Horsedealing stands as one of the oldest, most spread and most appreciated professions of the Roma. The Romani term for horse grast is an Armenian loan word (Arm: grast) which may indicate that the Roma were working as horsedealers only after their emigration from Persia during the 9th – 10th centuries. The Lovara ("horsedealers" Hung. ló"horse" + plural of the noun-agentis-suffixe /-ari), represent the Roma group of which the socio-structure is most related or was most related to horsedealing.
As a consequence of the campaigns in the Middle Ages, the significance of horsedealing continuously increased as horses represented the most important means of transport, and of locomotion. Apparently, many Roma groups realised the necessity of this kind of service very quickly, and their professional and local flexibility predetermined them for this occupation.
From the 13th century the Roma were more and more linked to horsedealing in documents and chronicles. [Arrival in europe] In the "Continuatio" published in 1628, which is a continuation of the historic opera of the French scholar Jaques-Auguste de Thou, the author tells, among others, about the crusade of King Ludwig IX (1214-1270) against the Egyptians. According to this description many Roma would have followed the army of Ludwig IX and served military service against the Sarazenes. After the defeat most Roma were forced to leave Egypt due to their Christian confession. They followed the withdrawing army and settled down in Europe. Furthermore, the author praised the military abilities of the Roma and describes them as clever dealers who know how to give new life to already emaciated and scrawny horses by using certain herbs.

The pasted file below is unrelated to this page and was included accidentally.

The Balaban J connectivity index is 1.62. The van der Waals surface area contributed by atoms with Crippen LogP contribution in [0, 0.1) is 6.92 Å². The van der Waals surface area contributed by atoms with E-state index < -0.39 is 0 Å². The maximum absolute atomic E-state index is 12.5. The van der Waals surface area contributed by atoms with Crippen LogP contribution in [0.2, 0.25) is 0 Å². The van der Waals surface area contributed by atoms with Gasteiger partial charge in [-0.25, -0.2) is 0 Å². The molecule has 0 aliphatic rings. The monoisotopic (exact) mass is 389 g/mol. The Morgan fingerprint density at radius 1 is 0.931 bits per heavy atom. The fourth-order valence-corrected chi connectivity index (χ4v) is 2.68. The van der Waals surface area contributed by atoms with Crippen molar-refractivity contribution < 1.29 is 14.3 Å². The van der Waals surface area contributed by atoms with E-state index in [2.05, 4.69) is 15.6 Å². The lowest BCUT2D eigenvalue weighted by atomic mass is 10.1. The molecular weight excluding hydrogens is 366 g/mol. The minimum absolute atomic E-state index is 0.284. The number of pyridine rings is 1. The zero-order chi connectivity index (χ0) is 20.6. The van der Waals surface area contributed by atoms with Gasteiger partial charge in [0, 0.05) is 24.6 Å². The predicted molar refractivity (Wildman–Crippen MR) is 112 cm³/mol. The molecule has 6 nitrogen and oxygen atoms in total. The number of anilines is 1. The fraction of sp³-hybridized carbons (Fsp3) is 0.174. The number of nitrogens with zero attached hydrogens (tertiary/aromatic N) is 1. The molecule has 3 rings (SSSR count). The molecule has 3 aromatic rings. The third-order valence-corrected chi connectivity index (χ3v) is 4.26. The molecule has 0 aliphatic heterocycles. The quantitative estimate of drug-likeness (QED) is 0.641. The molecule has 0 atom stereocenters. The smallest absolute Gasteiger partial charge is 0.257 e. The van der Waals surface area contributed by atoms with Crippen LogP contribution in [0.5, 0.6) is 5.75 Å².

The "Saxon Chronicle" (1517) by Albert Krantz contains one of the earliest descriptions of the arrival of a Roma group in Western Europe. Krantz assumes that the Roma reached the Baltic coast in 1417 and were living on horsedealing. He indicates that they "knew all languages". The multilingual and moving dealers were advantaged compared to the settled dealers. They were the first to know where it was possible to deal horses under good conditions and who needed them most urgently. Over the centuries the Roma have gained a good reputation as horsedealers, and what is emphasised is their ability and skill in being able to train and transform bought horses into attractive draught, pack, and riding animals, which they could sell with gain. As mobile dealers it was nearly impossible to breed horses. The Lovara limited their activities in this context to intermediate trade.
As far as the political dimension is concerned, horsedealing has become more and more synonymous with a nomadic life-style in the view of the authorities. During efforts undertaken by the authorities towards enforced assimilation in the 18th century, horsedealing was prohibited in many parts of Europe, causing the Roma affected to lose their most important source of income. In many cases though, the Roma knew how to escape from these prohibitions. During the last two centuries the significance of all traditional professions and also of horsedealing has continuously decreased. Rationalisation and mechanisation of agriculture, as a consequence of industrialisation, lead to a considerable decline of the need for different services; mainly the nomadic service providers like horsedealers were affected by these developments.